Manage Subject Matter Expert Time Like an E-Learning Pro

R-E-S-P-E-C-T… Respect Your Subject Matter Expert and Gain a Valuable Partner in E-Learning Design and Development

News flash: There are no shortcuts to take or magic wands to wave when it comes to creating an e-learning course from scratch. Ample time and hard work go into crafting every word and every pixel for maximum effectiveness and engagement for our learners. It can be a demanding – and highly rewarding – job for all team members, both vendors and clients.

A key player on the team is the Subject Matter Expert (SME). SMEs are in a special category, because they bring the special sauce that no one else can – as the name states, subject matter expertise! In our trade, contextual expertise is the basis for the information and skills learners need to improve their performance. Content and insight provided by SMEs, in the hands of talented instructional designers (IDs) are transformed into scenarios that provide real-world context, and activities that challenge learners to apply and demonstrate what they’ve learned.

SMEs are special members of the team for another reason – they often come with little experience in instructional design or the e-learning design and development process. Nor should they – after all, they have full-time (plus) jobs within their practice! Carving out time to participate in e-learning development can be challenging for SMEs, yet their input and expertise is essential for designing effective e-learning.

So, what’s in it for SMEs? Many SMEs enjoy the opportunity to engage in the creative process with IDs, and take pride in the e-learning course that is the end result. They are validated as experts, and their efforts help their organization and their fellow workers become more successful.

Once your SME is onboard with the project, helping the SME manage their time is critical to success of any e-learning initiative.

How To Manage SME Time Like a Pro

Top-notch e-learning vendors, and in particular their project managers (PMs) and IDs, know the best ways to manage SME time. I’ll let you in on a few secrets from our experience:

  • Recognize that your SMEs have demanding day jobs. Treat their time with the utmost respect, and never waste it by asking them to review unfinished deliverables. Always be prepared for interviews having read any provided materials and have your questions at the ready.
  • Set expectations early in the process. Provide an overview of the steps or stages from start to finish, where they should plan to be involved, and how much time they should expect to spend in each stage.
  • Ask for travel and vacation schedules that may impact your SMEs availability. You can bake these into the project plan and adjust delivery dates accordingly.
  • Provide an orientation to all deliverables, and walk-through the primary areas of a deliverable to help SMEs streamline their time and focus on areas relevant to them.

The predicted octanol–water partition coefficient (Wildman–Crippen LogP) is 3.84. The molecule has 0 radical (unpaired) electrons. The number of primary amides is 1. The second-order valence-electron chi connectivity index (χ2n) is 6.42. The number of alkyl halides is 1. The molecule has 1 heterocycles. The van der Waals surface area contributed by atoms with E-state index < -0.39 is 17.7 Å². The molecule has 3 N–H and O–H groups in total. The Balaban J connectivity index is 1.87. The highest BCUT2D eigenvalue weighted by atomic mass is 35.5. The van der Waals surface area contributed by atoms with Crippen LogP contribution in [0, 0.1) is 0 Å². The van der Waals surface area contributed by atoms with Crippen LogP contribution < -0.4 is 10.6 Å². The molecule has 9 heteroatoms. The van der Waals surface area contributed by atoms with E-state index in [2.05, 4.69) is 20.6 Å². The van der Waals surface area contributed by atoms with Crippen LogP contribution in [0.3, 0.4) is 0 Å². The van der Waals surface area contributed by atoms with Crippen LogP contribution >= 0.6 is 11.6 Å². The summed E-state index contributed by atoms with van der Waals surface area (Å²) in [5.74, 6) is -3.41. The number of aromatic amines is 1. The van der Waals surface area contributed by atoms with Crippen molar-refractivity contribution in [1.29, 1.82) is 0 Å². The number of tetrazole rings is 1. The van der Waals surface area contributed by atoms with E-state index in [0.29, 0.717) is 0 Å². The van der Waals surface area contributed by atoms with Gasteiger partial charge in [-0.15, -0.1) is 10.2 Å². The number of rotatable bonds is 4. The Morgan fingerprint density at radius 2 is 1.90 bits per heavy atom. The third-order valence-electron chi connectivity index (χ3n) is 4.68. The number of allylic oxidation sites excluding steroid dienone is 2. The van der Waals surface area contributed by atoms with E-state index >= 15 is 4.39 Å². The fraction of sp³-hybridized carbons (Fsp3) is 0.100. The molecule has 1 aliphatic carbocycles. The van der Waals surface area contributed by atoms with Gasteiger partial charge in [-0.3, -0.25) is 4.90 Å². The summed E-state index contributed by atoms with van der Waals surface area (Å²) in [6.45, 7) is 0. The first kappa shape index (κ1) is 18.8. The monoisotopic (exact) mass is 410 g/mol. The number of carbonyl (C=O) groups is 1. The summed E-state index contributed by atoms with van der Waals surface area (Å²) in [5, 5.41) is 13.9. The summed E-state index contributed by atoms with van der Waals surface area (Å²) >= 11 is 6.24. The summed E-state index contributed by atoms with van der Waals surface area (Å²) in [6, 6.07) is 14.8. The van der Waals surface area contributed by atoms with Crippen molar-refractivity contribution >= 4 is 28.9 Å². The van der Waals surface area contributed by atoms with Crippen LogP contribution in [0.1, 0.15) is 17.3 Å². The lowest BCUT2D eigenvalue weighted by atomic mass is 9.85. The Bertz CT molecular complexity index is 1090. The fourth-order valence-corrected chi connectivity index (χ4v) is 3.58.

• Find out how your SMEs like to work right from the get-go, and the easiest way to reach out if you have a quick question – shooting them email, jumping on the phone, or even sending an IM or text.

Setting Expectations: How Much Time Do SMEs Need?

In Part Two of this series, we’ll get into the nuts and bolts of the process and specific hours for an e-learning course. But first, let’s talk about some of the variables that affect SME time.

  • Complexity of the e-learning course: A simple knowledge-based course will take much less time than a complex scenario-driven course or simulation. For our higher level courses, we often have one or two day face-to-face working sessions to nail down a complex scenario and expert responses.
  • Content availability: How much of the content is documented? How much of that content is stable (not changing)? The more content that is undocumented or in flux, the more SME hours you can expect.
  • Size of the SME team: What’s that saying about cooks in the kitchen? Sometimes you do need a larger SME team, if each SME needs to provide and approve different parts of the content. But a larger team also means more opinions and more time to resolve them.
  • Special factors for software system courses: System training e-learning courses offer their own special complexities. Incomplete interface development and malfunctioning operations can impact SME time, delaying or requiring rework.
  • Delays, interruptions, and reassignments: These are often impossible to predict at the beginning of a project, but suffice it to say that frequent stops and starts will increase time overall. Every time a project is put on hold efficiency is lost and time has to be re-invested to restart the project.
  • External review for credentialing or other approvals: Some courses require external reviews for credentialing purposes; these usually result in added review cycles for SMEs.

What are some other e-learning pro tips that you have for working with SMEs? I would love to hear your thoughts – leave a comment!

Stay tuned for Part Two of this series, Managing SME Time Like an E-Learning Pro, where I will break down the typical SME time on an e-learning course, along with lots of best practice tips.

What does it take to successfully manage large-scale e-learning design and development? Check out our interactive infographic, Key Aspects of Program Management to learn our best practices and tips!

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